holding that 28 U.S.C. § 1182(c)'s making discretionary relief unavailable did not violate equal protection rightsSummary of this case from Ababio v. Dep't of Homeland Sec.
No. 1717, Docket 93-4020.
Argued June 17, 1993.
Decided November 4, 1993.
David Rubman, Chicago, IL (Donald B. Kempster, Donald B. Kempster Associates, on the brief), for petitioner.
William J. Hoffman, Asst. U.S. Atty., New York City (Roger S. Hayes, U.S. Atty., S.D.N.Y., Gabriel W. Gorenstein, Asst. U.S. Atty., on the brief), for respondent.
Petition for review from the Board of Immigration Appeals.
Before: KEARSE, MINER, and ALTIMARI, Circuit Judges.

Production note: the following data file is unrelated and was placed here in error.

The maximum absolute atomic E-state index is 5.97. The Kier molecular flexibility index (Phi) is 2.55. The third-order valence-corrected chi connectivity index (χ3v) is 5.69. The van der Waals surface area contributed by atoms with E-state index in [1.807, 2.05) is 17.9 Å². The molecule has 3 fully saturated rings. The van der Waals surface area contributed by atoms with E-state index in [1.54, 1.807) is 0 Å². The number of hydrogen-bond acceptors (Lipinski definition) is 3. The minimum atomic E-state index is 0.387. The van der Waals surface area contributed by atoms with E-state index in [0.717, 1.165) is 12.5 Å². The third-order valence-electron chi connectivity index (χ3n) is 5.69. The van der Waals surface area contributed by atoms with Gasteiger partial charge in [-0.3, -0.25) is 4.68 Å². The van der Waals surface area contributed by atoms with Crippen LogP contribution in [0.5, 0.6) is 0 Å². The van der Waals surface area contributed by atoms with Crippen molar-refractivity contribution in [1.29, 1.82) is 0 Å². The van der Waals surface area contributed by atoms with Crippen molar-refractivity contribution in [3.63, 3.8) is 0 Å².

Petitioner Giuseppe Giusto seeks review of an order of the Board of Immigration Appeals (the "Board") holding him ineligible for discretionary relief from deportation under § 212(c) of the Immigration and Nationality Act, 8 U.S.C. § 1182(c) (Supp. III 1992), as amended by § 511 of the Immigration Act of 1990, Pub.L. No. 101-649, § 511(a), 104 Stat. 4978, 5052 (1990) ("1990 Act"). Giusto is an alien who has been a "lawful permanent resident" of the United States since 1980. In 1985, he was convicted of conspiracy to distribute and possession with intent to distribute heroin and cocaine, "aggravated felon[ies]" as defined in 8 U.S.C. § 1101(a)(43) (1988), and was sentenced to two concurrent 12-year terms of imprisonment; he served approximately six years in prison until his release in 1991. When the Immigration and Naturalization Service ("INS") commenced deportation proceedings against him on the basis of his 1985 convictions, Giusto applied for discretionary relief from deportation pursuant to § 212. The Board denied the request on the ground that the 1990 Act made discretionary relief under § 212 unavailable to Giusto because he had been convicted of one or more aggravated felonies for which he had served a term of imprisonment of at least 5 years. In his petition for review, Giusto argues (1) that the 1990 Act does not have retroactive application, and (2) that in distinguishing between groups of aliens, § 212(c) as amended violates principles of equal protection. Neither contention has merit.